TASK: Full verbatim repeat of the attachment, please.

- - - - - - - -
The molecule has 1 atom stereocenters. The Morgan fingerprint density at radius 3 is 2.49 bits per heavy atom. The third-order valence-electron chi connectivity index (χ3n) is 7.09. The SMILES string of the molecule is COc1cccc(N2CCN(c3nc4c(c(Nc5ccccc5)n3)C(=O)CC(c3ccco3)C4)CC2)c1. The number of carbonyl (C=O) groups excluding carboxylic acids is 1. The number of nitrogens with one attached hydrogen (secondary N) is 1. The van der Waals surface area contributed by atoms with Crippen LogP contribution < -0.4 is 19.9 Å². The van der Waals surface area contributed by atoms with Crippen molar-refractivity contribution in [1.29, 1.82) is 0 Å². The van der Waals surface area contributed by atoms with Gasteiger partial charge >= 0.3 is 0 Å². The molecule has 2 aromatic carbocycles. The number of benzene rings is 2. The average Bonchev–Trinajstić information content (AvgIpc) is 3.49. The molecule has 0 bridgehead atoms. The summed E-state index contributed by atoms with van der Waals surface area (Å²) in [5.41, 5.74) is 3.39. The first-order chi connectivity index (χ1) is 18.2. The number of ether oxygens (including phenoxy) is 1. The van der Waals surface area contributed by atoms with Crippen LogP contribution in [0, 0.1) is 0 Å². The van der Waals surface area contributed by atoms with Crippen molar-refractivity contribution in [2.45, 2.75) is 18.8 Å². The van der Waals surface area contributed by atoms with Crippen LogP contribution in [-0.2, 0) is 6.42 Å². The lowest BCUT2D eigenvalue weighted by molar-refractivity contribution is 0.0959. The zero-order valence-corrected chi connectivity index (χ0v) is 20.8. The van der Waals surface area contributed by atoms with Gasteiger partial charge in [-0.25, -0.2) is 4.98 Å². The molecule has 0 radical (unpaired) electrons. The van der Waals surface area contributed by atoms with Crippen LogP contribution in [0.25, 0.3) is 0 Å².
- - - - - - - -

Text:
The molecule has 1 atom stereocenters. The Morgan fingerprint density at radius 3 is 2.49 bits per heavy atom. The third-order valence-electron chi connectivity index (χ3n) is 7.09. The SMILES string of the molecule is COc1cccc(N2CCN(c3nc4c(c(Nc5ccccc5)n3)C(=O)CC(c3ccco3)C4)CC2)c1. The number of carbonyl (C=O) groups excluding carboxylic acids is 1. The number of nitrogens with one attached hydrogen (secondary N) is 1. The van der Waals surface area contributed by atoms with Crippen LogP contribution < -0.4 is 19.9 Å². The van der Waals surface area contributed by atoms with Crippen molar-refractivity contribution in [1.29, 1.82) is 0 Å². The van der Waals surface area contributed by atoms with Gasteiger partial charge >= 0.3 is 0 Å². The molecule has 2 aromatic carbocycles. The number of benzene rings is 2. The average Bonchev–Trinajstić information content (AvgIpc) is 3.49. The molecule has 0 bridgehead atoms. The summed E-state index contributed by atoms with van der Waals surface area (Å²) in [5.41, 5.74) is 3.39. The first-order chi connectivity index (χ1) is 18.2. The number of ether oxygens (including phenoxy) is 1. The van der Waals surface area contributed by atoms with Crippen LogP contribution in [0, 0.1) is 0 Å². The van der Waals surface area contributed by atoms with Crippen molar-refractivity contribution in [2.45, 2.75) is 18.8 Å². The van der Waals surface area contributed by atoms with Crippen LogP contribution in [-0.2, 0) is 6.42 Å². The lowest BCUT2D eigenvalue weighted by molar-refractivity contribution is 0.0959. The zero-order valence-corrected chi connectivity index (χ0v) is 20.8. The van der Waals surface area contributed by atoms with Gasteiger partial charge in [-0.25, -0.2) is 4.98 Å². The molecule has 0 radical (unpaired) electrons. The van der Waals surface area contributed by atoms with Crippen LogP contribution in [0.25, 0.3) is 0 Å².